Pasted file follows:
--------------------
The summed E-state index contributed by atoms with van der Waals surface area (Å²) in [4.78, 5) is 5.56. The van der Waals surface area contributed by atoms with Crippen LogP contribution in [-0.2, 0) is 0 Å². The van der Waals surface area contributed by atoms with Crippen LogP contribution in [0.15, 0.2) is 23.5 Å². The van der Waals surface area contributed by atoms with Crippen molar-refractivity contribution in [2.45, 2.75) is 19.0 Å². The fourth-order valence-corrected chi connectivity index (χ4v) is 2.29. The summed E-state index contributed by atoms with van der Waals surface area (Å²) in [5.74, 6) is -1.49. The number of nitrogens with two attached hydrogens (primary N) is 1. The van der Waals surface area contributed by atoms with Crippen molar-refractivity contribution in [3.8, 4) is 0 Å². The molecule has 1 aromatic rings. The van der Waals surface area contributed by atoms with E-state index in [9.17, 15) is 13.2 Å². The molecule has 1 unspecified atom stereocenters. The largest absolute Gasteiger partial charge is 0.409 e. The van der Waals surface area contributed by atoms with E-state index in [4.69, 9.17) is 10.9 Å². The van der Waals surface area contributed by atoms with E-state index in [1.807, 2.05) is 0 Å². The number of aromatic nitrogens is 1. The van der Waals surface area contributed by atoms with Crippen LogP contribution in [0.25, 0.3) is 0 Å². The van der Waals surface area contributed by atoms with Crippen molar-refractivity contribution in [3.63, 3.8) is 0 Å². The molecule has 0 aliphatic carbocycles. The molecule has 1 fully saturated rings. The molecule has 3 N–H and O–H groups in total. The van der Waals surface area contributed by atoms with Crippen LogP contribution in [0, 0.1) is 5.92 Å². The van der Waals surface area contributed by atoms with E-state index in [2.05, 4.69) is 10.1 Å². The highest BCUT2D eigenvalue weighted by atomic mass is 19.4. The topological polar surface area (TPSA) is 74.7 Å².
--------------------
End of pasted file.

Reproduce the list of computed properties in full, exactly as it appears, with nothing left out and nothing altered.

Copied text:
The summed E-state index contributed by atoms with van der Waals surface area (Å²) in [4.78, 5) is 5.56. The van der Waals surface area contributed by atoms with Crippen LogP contribution in [-0.2, 0) is 0 Å². The van der Waals surface area contributed by atoms with Crippen LogP contribution in [0.15, 0.2) is 23.5 Å². The van der Waals surface area contributed by atoms with Crippen molar-refractivity contribution in [2.45, 2.75) is 19.0 Å². The fourth-order valence-corrected chi connectivity index (χ4v) is 2.29. The summed E-state index contributed by atoms with van der Waals surface area (Å²) in [5.74, 6) is -1.49. The number of nitrogens with two attached hydrogens (primary N) is 1. The van der Waals surface area contributed by atoms with Crippen molar-refractivity contribution in [3.8, 4) is 0 Å². The molecule has 1 aromatic rings. The van der Waals surface area contributed by atoms with E-state index in [9.17, 15) is 13.2 Å². The molecule has 1 unspecified atom stereocenters. The largest absolute Gasteiger partial charge is 0.409 e. The van der Waals surface area contributed by atoms with E-state index in [4.69, 9.17) is 10.9 Å². The van der Waals surface area contributed by atoms with E-state index in [1.807, 2.05) is 0 Å². The number of aromatic nitrogens is 1. The van der Waals surface area contributed by atoms with Crippen LogP contribution in [0.25, 0.3) is 0 Å². The van der Waals surface area contributed by atoms with Crippen molar-refractivity contribution in [3.63, 3.8) is 0 Å². The molecule has 0 aliphatic carbocycles. The molecule has 1 fully saturated rings. The molecule has 3 N–H and O–H groups in total. The van der Waals surface area contributed by atoms with Crippen LogP contribution in [0, 0.1) is 5.92 Å². The van der Waals surface area contributed by atoms with E-state index in [2.05, 4.69) is 10.1 Å². The highest BCUT2D eigenvalue weighted by atomic mass is 19.4. The topological polar surface area (TPSA) is 74.7 Å².